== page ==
- Currency movements are difficult to forecast, and consensus forecasts may not be reliable
- Currency movements are erratic over short periods, but can be sizable over long periods
- Expecting currencies to return to previous values often disappoints
- Currency correlations are time-varying and unpredictable
- Understanding currency behaviors is an important step in the risk management process
Currency movements are difficult to forecast, and consensus forecasts may not be reliable
Banks, think tanks and academics regularly publish individual currency forecasts. Business market news providers such as Bloomberg act as central repositories for individual forecasts, actively monitoring and reporting on contributor accuracy, and publishing the median forecasted values of all data submissions as consensus forecasts. Generally speaking, these consensus forecasts are not necessarily reliable predictors of future currency prices.
In his book Wisdom of the Crowd, James Surowiecki writes that the collective opinion of a group is often superior to that of any one individual in the group. He supports this conclusion with examples including the jelly-beans-in-the-jar experiment in which 56 people were asked to guess the number of jelly beans in a jar that held 850 beans. The average of all guesses was 871. Notably, of the 56 guesses, only one guess beat the group average estimate.
When applied to currency forecasting, you would expect the median of all submissions to be a more accurate predictor of a future currency price than forecasts produced by individual forecasters. However, this is not the case. Evidence demonstrates that when forecasting currency behavior, consensus data is not the most accurate predictor of currency price.
Chart 1 below tracks the EUR/USD exchange rate and quarterly 1-year-ahead consensus forecasts for the period beginning March 2006 through year-end 2017.
The solid black line represents the actual FX rate (“spot rate”), and the lighter black vertical lines represent the size of the forecasting error (the amount the actual spot rate deviated from the forecasted rate as published in consensus data).
For the 10-year period in this illustration, the average deviation between consensus forecasts and actual spot rate 1-year later was 7.3 percent, with the largest deviation measuring 20.9 percent. When the direction of the change is considered, consensus forecasts were correct only 57 percent of the time.
Established statistical theory shows Mr. Surowiecki’s “collective opinion premise” does not hold for currency forecasting.2 Since currency forecasters have access to other forecaster predictions, individual forecasts may be significantly influenced by the published predictions of peers.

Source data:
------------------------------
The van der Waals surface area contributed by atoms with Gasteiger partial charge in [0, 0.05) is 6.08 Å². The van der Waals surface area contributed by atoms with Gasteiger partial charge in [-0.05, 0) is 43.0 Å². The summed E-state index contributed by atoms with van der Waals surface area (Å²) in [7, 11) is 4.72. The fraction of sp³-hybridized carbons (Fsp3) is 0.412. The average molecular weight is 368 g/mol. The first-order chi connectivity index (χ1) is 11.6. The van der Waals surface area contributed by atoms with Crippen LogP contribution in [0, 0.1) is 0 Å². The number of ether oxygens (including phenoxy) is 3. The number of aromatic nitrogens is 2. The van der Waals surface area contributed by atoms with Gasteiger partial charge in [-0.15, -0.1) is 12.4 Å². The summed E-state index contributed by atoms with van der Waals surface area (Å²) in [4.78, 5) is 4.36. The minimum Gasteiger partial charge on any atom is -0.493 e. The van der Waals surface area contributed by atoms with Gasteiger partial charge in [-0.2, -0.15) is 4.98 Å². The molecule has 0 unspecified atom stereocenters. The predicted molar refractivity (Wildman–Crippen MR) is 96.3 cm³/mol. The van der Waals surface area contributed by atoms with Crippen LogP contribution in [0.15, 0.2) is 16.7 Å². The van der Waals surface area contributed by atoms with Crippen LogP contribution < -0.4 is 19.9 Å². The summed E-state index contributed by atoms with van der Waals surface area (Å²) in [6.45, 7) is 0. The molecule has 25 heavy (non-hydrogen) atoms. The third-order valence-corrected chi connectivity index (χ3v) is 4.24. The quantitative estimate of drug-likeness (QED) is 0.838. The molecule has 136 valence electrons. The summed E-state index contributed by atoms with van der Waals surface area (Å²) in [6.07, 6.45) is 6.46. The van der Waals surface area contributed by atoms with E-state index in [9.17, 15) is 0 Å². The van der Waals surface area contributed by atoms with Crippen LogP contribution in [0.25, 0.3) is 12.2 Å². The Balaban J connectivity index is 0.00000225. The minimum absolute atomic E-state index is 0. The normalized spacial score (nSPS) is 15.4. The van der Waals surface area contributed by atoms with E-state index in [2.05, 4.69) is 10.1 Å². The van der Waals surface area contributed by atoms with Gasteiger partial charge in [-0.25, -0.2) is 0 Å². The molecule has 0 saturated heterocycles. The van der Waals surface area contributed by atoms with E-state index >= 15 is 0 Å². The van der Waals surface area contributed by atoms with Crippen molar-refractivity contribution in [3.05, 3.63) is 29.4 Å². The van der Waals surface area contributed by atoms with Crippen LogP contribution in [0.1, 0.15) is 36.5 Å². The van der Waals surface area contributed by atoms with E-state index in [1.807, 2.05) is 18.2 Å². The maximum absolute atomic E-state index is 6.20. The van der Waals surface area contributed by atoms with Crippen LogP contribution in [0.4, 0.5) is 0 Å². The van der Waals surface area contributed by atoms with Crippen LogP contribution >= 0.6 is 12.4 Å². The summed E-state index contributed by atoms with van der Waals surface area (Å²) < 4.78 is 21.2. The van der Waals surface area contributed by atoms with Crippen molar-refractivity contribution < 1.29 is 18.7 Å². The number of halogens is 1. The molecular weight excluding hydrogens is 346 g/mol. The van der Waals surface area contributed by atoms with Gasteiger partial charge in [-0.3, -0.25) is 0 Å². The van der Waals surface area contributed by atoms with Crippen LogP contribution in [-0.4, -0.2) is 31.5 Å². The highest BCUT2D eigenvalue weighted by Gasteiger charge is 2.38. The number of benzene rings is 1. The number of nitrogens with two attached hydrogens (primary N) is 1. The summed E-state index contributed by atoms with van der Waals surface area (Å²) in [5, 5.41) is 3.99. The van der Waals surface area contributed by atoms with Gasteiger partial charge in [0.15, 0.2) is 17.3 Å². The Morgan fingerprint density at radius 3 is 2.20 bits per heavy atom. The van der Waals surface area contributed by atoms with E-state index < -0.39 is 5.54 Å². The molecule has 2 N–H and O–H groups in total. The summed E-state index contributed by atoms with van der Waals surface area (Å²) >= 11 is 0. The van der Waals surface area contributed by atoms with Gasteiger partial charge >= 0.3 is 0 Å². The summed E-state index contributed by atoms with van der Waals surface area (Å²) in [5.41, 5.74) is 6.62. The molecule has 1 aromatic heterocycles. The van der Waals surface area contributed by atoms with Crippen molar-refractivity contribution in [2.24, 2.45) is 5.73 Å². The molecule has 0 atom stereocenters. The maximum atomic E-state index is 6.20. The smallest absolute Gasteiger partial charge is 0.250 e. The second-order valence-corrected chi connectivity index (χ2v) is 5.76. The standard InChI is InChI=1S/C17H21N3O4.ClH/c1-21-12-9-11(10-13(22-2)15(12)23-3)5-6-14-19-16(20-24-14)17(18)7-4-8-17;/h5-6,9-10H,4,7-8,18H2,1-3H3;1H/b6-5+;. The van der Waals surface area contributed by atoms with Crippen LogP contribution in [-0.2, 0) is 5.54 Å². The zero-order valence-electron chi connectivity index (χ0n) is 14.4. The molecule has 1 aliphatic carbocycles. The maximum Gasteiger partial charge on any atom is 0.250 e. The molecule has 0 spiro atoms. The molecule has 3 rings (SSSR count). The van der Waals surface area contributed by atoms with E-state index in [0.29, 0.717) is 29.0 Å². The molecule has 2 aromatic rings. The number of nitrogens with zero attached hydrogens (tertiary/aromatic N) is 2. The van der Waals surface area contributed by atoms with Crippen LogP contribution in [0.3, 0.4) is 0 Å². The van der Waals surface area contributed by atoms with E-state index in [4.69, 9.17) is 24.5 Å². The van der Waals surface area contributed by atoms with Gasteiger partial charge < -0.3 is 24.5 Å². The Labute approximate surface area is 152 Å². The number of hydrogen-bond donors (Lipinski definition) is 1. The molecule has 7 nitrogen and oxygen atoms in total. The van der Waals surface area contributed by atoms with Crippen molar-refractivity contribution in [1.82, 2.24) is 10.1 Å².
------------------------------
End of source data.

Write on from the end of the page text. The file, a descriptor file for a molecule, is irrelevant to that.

Implication: During the pre-close analysis and due-diligence stage, do not use consensus currency forecasts2 to value the expected cash flows of an overseas deal. Rather, discount cash flows at prevailing currency forward rates. In doing so, you will incorporate differences in hurdle rates and risk premiums across countries and gain visibility about the economics of a proposed transaction.
Currencies movements over short periods are erratic, but can be sizeable over long periods
When playing Plinko3 a flat disk is released from the top of a flat wooden board. As the disk descends, its fall is interrupted by pegs which alter its direction left or right. Where the disk finally comes to rest is virtually impossible to predict. Currencies can move from period to period as randomly as the Plinko disk moves from row to row.
Chart 2 below reports the British pound to US dollar (GBP/USD) exchange rate (dollars needed for each pound) for the six-month period from March through August 2018. Resurging Brexit concerns resulted in a bearish couple quarters for the GBP. A more granular look, however, reveals the GBP rose 65 of 135 days (48.1% of the time) and fell 70 days — a statistical coin toss. Thus, over short periods, the movements are erratic, near random. However, the magnitude of the moves on down days was greater than that of up days and the sum of the individual daily changes over the longer six-month period was material, with the GBP dipping almost 10% v. the USD.
Implication: Yes, (as reflected in this example) there is about a 50 percent chance your global fund can benefit from an upside swing in currency exchange rates, but there is also about a 50 percent chance FX rate fluctuations will adversely impact your internal rate of return (IRR), measured in USD. Over time, the magnitude of that risk can be profound and material. You may wish to consider hedging strategies to insulate against value erosion.